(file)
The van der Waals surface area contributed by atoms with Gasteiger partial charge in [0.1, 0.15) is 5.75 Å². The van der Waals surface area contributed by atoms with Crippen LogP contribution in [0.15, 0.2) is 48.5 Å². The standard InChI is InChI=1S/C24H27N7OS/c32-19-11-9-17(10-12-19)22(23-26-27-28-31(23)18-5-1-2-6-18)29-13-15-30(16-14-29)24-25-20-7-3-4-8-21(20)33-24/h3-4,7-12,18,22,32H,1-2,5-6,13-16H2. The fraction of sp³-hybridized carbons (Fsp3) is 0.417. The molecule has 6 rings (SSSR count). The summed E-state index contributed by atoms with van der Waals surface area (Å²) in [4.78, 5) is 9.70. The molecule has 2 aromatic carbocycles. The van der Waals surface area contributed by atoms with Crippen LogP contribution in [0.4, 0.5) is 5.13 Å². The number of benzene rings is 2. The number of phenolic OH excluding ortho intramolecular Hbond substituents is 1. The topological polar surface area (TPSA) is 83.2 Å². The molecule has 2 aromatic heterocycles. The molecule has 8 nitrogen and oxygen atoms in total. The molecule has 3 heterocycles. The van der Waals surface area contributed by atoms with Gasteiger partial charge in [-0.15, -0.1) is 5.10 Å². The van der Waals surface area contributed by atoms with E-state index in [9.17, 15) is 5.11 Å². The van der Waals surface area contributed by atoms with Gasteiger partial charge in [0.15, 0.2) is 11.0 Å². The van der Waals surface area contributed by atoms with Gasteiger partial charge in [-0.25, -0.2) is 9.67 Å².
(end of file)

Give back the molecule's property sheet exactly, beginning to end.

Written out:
The van der Waals surface area contributed by atoms with Gasteiger partial charge in [0.1, 0.15) is 5.75 Å². The van der Waals surface area contributed by atoms with Crippen LogP contribution in [0.15, 0.2) is 48.5 Å². The standard InChI is InChI=1S/C24H27N7OS/c32-19-11-9-17(10-12-19)22(23-26-27-28-31(23)18-5-1-2-6-18)29-13-15-30(16-14-29)24-25-20-7-3-4-8-21(20)33-24/h3-4,7-12,18,22,32H,1-2,5-6,13-16H2. The fraction of sp³-hybridized carbons (Fsp3) is 0.417. The molecule has 6 rings (SSSR count). The summed E-state index contributed by atoms with van der Waals surface area (Å²) in [4.78, 5) is 9.70. The molecule has 2 aromatic carbocycles. The van der Waals surface area contributed by atoms with Crippen LogP contribution in [0.4, 0.5) is 5.13 Å². The number of benzene rings is 2. The number of phenolic OH excluding ortho intramolecular Hbond substituents is 1. The topological polar surface area (TPSA) is 83.2 Å². The molecule has 2 aromatic heterocycles. The molecule has 8 nitrogen and oxygen atoms in total. The molecule has 3 heterocycles. The van der Waals surface area contributed by atoms with Gasteiger partial charge in [-0.15, -0.1) is 5.10 Å². The van der Waals surface area contributed by atoms with E-state index in [9.17, 15) is 5.11 Å². The van der Waals surface area contributed by atoms with Gasteiger partial charge in [0.15, 0.2) is 11.0 Å². The van der Waals surface area contributed by atoms with Gasteiger partial charge in [-0.25, -0.2) is 9.67 Å².